Why I Don’t Sweat the Small Stuff When Returning to School

With an Angelman child, I've learned to set priorities amid transition chaos

Sabrina L. Johnson avatar

by Sabrina L. Johnson |

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When you’re heading back to school, many tasks vie for your attention. Getting those things in order for a big transition can be stressful and overwhelming; it’s a lot to juggle and coordinate.

Our Angel, Juliana, started middle school this year, and things are going relatively smoothly for her now. Although she’s having a great start, I’m not immune to the back-to-school chaos. This August, in fact, is more hectic than usual, not only because of Juliana’s change, but also because I began teaching at a new school. Big things need my attention, so I’m making the small stuff a low priority.

From getting back on a schedule to completing endless forms, I need some rhyme and reason to help keep it all straight. Years ago, returning to school got easier for us when I learned how to prioritize and order. I think my minimalistic view  forces me to simplify and dumb down the most tedious of tasks to make it all work.

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Tricks of the trade

The other part of this less-is-more strategy is knowing my limitations. I can’t do everything, and I rarely try. I find that a hectic season like back to school is a great time for me to say no. If something is important, I will certainly say yes. But there’s already so much to handle. If I’m tempted or guilted into adding more to my plate, I simply don’t. I keep in mind that as the mother of an Angel, I’m already at risk for added stress as we navigate the uncertainties of Angelman syndrome.

I no longer consider myself new to special needs parenting, but I’m still adjusting to the plethora of paperwork that comes my way when school starts. I manage it by sending it back in order of priority. Juliana’s medical and seizure paperwork is a high priority, so it was filled out immediately. And because I’m never hesitant to delegate, I handed this task off to my husband. I keep all my old forms so we always have a template to follow. I simply pulled out last year’s copies for him to have a point of reference. Preparing like this is a big time saver, too.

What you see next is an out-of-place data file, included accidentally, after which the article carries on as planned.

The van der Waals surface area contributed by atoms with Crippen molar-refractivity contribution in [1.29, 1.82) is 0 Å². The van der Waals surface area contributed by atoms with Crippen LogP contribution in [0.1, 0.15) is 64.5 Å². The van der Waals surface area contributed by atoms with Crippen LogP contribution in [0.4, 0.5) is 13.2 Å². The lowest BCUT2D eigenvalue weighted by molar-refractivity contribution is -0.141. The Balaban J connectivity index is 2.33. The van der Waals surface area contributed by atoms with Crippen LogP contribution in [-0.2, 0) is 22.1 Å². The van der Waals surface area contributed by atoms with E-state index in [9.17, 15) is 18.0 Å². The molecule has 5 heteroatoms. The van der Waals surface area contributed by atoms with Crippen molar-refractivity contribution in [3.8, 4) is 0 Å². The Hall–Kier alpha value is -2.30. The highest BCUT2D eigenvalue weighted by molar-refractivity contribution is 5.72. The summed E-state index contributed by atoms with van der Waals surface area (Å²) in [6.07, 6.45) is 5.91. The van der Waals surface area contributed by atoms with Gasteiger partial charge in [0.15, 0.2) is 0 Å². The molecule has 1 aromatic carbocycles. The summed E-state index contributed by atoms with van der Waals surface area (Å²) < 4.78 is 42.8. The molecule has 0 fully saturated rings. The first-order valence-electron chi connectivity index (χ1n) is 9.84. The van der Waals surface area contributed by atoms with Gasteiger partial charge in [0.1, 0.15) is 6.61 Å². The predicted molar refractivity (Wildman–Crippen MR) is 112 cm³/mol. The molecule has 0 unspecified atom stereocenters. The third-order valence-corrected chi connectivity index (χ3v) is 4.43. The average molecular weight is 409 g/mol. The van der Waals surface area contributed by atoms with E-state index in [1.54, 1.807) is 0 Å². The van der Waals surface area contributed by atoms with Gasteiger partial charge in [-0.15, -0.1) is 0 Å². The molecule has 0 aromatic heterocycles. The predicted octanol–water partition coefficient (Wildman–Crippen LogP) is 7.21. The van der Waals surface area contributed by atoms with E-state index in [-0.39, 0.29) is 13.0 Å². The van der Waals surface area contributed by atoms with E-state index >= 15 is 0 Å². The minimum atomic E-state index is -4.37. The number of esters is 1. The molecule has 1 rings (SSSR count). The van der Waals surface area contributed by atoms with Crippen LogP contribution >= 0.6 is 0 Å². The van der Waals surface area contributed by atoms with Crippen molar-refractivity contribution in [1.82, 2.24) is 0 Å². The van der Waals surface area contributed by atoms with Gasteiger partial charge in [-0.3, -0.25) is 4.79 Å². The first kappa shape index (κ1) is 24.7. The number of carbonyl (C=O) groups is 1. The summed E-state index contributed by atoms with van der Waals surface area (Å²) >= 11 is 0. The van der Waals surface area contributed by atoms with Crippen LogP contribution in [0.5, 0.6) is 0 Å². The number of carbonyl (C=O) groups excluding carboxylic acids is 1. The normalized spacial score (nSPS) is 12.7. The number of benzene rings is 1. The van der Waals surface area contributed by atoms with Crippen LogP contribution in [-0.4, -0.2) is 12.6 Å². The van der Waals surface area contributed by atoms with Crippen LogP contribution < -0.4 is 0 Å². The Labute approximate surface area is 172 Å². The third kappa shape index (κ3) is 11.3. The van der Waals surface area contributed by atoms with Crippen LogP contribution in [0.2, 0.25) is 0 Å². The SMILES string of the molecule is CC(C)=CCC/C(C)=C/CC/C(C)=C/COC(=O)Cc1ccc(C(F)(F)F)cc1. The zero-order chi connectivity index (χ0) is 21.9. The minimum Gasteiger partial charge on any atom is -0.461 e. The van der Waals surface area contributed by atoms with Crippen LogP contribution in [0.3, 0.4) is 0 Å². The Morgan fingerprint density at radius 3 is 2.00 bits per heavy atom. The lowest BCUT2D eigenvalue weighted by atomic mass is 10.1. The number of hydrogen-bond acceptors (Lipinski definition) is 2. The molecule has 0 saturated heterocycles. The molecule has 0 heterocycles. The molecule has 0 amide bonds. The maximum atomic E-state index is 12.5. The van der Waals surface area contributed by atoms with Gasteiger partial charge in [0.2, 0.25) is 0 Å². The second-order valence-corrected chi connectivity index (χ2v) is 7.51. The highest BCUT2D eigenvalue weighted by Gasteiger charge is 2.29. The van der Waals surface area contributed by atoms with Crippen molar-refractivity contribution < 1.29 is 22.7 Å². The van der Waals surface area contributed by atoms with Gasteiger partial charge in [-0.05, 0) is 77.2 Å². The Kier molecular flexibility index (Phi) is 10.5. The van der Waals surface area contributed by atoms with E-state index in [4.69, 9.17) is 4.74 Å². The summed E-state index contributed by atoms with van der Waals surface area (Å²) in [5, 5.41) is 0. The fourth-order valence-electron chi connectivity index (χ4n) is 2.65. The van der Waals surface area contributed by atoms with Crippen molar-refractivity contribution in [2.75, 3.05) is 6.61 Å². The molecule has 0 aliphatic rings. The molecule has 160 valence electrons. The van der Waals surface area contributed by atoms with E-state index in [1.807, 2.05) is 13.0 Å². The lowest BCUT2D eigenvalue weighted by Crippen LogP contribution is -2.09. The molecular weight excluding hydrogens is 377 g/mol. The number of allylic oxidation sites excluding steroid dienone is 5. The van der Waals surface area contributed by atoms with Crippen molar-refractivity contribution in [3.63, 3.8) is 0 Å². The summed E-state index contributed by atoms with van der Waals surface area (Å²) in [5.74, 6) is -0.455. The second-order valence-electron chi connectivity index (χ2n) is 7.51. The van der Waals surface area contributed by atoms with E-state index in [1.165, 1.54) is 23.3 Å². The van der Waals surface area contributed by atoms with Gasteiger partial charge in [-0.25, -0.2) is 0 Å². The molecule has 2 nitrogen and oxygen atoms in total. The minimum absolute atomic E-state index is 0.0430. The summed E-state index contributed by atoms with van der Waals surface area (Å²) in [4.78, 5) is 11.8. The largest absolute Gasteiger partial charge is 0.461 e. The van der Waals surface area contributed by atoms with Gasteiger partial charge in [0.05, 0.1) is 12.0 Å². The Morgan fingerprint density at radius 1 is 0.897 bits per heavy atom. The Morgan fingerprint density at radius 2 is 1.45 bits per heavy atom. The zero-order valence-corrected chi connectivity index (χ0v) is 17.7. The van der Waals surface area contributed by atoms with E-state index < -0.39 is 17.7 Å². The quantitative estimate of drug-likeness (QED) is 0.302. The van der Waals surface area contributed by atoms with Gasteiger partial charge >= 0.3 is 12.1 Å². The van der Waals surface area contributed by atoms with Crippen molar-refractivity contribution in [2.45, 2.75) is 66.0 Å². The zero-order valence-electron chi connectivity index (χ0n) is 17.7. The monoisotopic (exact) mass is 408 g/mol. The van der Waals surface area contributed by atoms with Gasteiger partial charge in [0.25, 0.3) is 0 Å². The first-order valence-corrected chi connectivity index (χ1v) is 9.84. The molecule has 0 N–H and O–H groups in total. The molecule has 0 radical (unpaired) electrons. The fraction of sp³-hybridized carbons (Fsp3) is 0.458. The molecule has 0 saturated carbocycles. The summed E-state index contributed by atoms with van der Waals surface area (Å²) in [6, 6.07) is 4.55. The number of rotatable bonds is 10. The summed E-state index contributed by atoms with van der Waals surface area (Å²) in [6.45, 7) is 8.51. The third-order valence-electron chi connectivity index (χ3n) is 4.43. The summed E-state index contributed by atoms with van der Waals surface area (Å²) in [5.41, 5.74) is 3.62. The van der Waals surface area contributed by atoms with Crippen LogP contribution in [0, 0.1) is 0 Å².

In due time

I’m starting the forms that aren’t urgent a little at a time now. I put them all in one big stack and will work my way through them until they’re done. For some people, every form seems urgent. But I’ve learned through the years that not all paperwork is created equal. In the nine years Juliana’s been in school, no one has ever complained about my returning low-priority documents later.

Yes, it would be great to have all of her paperwork completed in the first few days of school. But it’s just difficult to manage. I don’t have the time or energy to stay up all night filling out forms. In addition to the low-priority forms, low-priority supplies, like teacher wish-list items, are sent in at another time. High-priority supplies, like changes of clothes and Juliana’s weighted vest, went to school during open house.

I don’t fool myself into believing that a smooth transition back to school is an urgent event. It can’t all be done at once. I can lessen the craziness and stress by not trying to orchestrate the transition perfectly. Prioritizing tasks saves me a whole lot of headaches. I’m happy to give myself a little grace by leaving the small stuff for another day.


Note: Angelman Syndrome News is strictly a news and information website about the disease. It does not provide medical advice, diagnosis, or treatment. This content is not intended to be a substitute for professional medical advice, diagnosis, or treatment. Always seek the advice of your physician or other qualified health provider with any questions you may have regarding a medical condition. Never disregard professional medical advice or delay in seeking it because of something you have read on this website. The opinions expressed in this column are not those of Angelman Syndrome News or its parent company, BioNews, and are intended to spark discussion about issues pertaining to Angelman syndrome.

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